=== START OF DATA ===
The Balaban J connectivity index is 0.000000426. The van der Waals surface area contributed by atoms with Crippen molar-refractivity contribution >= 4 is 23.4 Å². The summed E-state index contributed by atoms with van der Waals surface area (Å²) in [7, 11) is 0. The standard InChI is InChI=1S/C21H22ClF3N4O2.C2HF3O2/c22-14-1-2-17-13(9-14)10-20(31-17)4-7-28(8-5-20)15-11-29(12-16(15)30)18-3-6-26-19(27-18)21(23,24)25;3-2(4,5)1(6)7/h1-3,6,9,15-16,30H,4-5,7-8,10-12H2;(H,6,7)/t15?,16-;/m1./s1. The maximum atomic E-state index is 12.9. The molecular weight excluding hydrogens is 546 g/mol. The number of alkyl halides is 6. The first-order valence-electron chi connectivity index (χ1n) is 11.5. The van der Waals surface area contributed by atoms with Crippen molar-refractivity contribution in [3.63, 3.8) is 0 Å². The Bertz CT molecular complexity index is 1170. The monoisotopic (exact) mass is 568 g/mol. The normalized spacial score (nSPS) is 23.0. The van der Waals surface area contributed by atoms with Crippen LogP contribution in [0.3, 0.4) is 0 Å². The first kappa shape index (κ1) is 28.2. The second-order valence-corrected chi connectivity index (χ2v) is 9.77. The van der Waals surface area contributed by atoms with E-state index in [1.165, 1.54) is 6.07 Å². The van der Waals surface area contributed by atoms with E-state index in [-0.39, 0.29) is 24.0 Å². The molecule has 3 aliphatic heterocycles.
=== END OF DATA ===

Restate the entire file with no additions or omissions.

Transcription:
The Balaban J connectivity index is 0.000000426. The van der Waals surface area contributed by atoms with Crippen molar-refractivity contribution >= 4 is 23.4 Å². The summed E-state index contributed by atoms with van der Waals surface area (Å²) in [7, 11) is 0. The standard InChI is InChI=1S/C21H22ClF3N4O2.C2HF3O2/c22-14-1-2-17-13(9-14)10-20(31-17)4-7-28(8-5-20)15-11-29(12-16(15)30)18-3-6-26-19(27-18)21(23,24)25;3-2(4,5)1(6)7/h1-3,6,9,15-16,30H,4-5,7-8,10-12H2;(H,6,7)/t15?,16-;/m1./s1. The maximum atomic E-state index is 12.9. The molecular weight excluding hydrogens is 546 g/mol. The number of alkyl halides is 6. The first-order valence-electron chi connectivity index (χ1n) is 11.5. The van der Waals surface area contributed by atoms with Crippen molar-refractivity contribution in [3.63, 3.8) is 0 Å². The Bertz CT molecular complexity index is 1170. The monoisotopic (exact) mass is 568 g/mol. The normalized spacial score (nSPS) is 23.0. The van der Waals surface area contributed by atoms with Crippen LogP contribution in [0.3, 0.4) is 0 Å². The first kappa shape index (κ1) is 28.2. The second-order valence-corrected chi connectivity index (χ2v) is 9.77. The van der Waals surface area contributed by atoms with E-state index in [1.165, 1.54) is 6.07 Å². The van der Waals surface area contributed by atoms with E-state index in [-0.39, 0.29) is 24.0 Å². The molecule has 3 aliphatic heterocycles.